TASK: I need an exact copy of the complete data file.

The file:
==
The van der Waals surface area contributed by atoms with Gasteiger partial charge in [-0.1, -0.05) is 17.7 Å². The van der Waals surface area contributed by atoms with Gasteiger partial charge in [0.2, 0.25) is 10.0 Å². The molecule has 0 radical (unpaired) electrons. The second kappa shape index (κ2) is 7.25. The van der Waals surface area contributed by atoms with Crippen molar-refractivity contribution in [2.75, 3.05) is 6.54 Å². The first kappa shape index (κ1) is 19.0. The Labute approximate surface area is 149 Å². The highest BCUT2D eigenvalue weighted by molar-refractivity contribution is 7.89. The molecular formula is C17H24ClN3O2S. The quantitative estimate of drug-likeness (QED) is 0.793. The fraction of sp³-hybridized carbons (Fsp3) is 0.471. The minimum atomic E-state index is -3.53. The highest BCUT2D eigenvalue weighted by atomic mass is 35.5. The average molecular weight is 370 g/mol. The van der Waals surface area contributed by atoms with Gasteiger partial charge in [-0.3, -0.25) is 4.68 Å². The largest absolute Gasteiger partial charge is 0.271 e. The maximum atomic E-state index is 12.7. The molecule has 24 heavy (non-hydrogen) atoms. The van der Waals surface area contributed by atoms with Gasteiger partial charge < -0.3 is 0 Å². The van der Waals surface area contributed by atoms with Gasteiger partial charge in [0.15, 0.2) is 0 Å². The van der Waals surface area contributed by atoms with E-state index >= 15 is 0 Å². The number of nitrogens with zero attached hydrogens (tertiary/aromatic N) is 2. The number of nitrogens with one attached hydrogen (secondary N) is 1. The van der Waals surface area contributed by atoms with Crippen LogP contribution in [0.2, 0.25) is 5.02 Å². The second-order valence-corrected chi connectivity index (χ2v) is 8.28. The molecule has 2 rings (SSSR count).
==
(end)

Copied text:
The van der Waals surface area contributed by atoms with Gasteiger partial charge in [-0.1, -0.05) is 17.7 Å². The van der Waals surface area contributed by atoms with Gasteiger partial charge in [0.2, 0.25) is 10.0 Å². The molecule has 0 radical (unpaired) electrons. The second kappa shape index (κ2) is 7.25. The van der Waals surface area contributed by atoms with Crippen molar-refractivity contribution in [2.75, 3.05) is 6.54 Å². The first kappa shape index (κ1) is 19.0. The Labute approximate surface area is 149 Å². The highest BCUT2D eigenvalue weighted by molar-refractivity contribution is 7.89. The molecular formula is C17H24ClN3O2S. The quantitative estimate of drug-likeness (QED) is 0.793. The fraction of sp³-hybridized carbons (Fsp3) is 0.471. The minimum atomic E-state index is -3.53. The highest BCUT2D eigenvalue weighted by atomic mass is 35.5. The average molecular weight is 370 g/mol. The van der Waals surface area contributed by atoms with Gasteiger partial charge in [-0.3, -0.25) is 4.68 Å². The largest absolute Gasteiger partial charge is 0.271 e. The maximum atomic E-state index is 12.7. The molecule has 24 heavy (non-hydrogen) atoms. The van der Waals surface area contributed by atoms with Gasteiger partial charge < -0.3 is 0 Å². The van der Waals surface area contributed by atoms with Gasteiger partial charge in [0.15, 0.2) is 0 Å². The van der Waals surface area contributed by atoms with E-state index >= 15 is 0 Å². The number of nitrogens with zero attached hydrogens (tertiary/aromatic N) is 2. The number of nitrogens with one attached hydrogen (secondary N) is 1. The van der Waals surface area contributed by atoms with Crippen LogP contribution in [0.2, 0.25) is 5.02 Å². The second-order valence-corrected chi connectivity index (χ2v) is 8.28. The molecule has 2 rings (SSSR count).